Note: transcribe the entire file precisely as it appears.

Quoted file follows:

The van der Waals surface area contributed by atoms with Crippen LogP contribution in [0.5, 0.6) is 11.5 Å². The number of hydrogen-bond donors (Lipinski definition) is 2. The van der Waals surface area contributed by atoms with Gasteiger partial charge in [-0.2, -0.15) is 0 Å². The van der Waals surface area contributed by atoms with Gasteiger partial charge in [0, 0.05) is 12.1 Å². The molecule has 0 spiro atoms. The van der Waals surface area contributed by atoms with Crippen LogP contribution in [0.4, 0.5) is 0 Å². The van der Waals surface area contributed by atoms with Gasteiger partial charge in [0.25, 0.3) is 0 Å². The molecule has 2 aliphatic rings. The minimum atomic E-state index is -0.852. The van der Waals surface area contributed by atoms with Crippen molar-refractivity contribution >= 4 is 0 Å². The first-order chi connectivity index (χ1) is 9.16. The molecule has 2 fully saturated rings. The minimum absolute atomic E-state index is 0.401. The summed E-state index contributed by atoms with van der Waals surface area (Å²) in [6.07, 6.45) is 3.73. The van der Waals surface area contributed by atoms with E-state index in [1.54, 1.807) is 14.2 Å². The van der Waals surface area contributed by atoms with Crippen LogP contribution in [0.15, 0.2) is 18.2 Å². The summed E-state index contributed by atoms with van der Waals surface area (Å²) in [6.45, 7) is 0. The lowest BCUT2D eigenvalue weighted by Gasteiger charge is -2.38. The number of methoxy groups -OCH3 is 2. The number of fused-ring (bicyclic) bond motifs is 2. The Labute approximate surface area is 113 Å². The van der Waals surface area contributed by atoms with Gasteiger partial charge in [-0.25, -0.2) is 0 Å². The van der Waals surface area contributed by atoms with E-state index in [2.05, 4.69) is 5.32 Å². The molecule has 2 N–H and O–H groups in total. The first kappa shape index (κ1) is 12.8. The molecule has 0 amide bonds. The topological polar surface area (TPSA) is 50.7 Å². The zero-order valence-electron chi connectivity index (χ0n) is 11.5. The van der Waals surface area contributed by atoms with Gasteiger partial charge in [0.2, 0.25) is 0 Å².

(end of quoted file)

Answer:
The van der Waals surface area contributed by atoms with Crippen LogP contribution in [0.5, 0.6) is 11.5 Å². The number of hydrogen-bond donors (Lipinski definition) is 2. The van der Waals surface area contributed by atoms with Gasteiger partial charge in [-0.2, -0.15) is 0 Å². The van der Waals surface area contributed by atoms with Gasteiger partial charge in [0, 0.05) is 12.1 Å². The molecule has 0 spiro atoms. The van der Waals surface area contributed by atoms with Crippen LogP contribution in [0.4, 0.5) is 0 Å². The van der Waals surface area contributed by atoms with Gasteiger partial charge in [0.25, 0.3) is 0 Å². The molecule has 2 aliphatic rings. The minimum atomic E-state index is -0.852. The van der Waals surface area contributed by atoms with Crippen molar-refractivity contribution >= 4 is 0 Å². The first-order chi connectivity index (χ1) is 9.16. The molecule has 2 fully saturated rings. The minimum absolute atomic E-state index is 0.401. The summed E-state index contributed by atoms with van der Waals surface area (Å²) in [6.07, 6.45) is 3.73. The van der Waals surface area contributed by atoms with E-state index in [1.54, 1.807) is 14.2 Å². The van der Waals surface area contributed by atoms with Crippen LogP contribution in [0.15, 0.2) is 18.2 Å². The summed E-state index contributed by atoms with van der Waals surface area (Å²) in [6.45, 7) is 0. The lowest BCUT2D eigenvalue weighted by Gasteiger charge is -2.38. The number of methoxy groups -OCH3 is 2. The number of fused-ring (bicyclic) bond motifs is 2. The Labute approximate surface area is 113 Å². The van der Waals surface area contributed by atoms with Gasteiger partial charge in [-0.25, -0.2) is 0 Å². The van der Waals surface area contributed by atoms with E-state index in [2.05, 4.69) is 5.32 Å². The molecule has 2 N–H and O–H groups in total. The first kappa shape index (κ1) is 12.8. The molecule has 0 amide bonds. The topological polar surface area (TPSA) is 50.7 Å². The zero-order valence-electron chi connectivity index (χ0n) is 11.5. The van der Waals surface area contributed by atoms with Gasteiger partial charge in [0.2, 0.25) is 0 Å².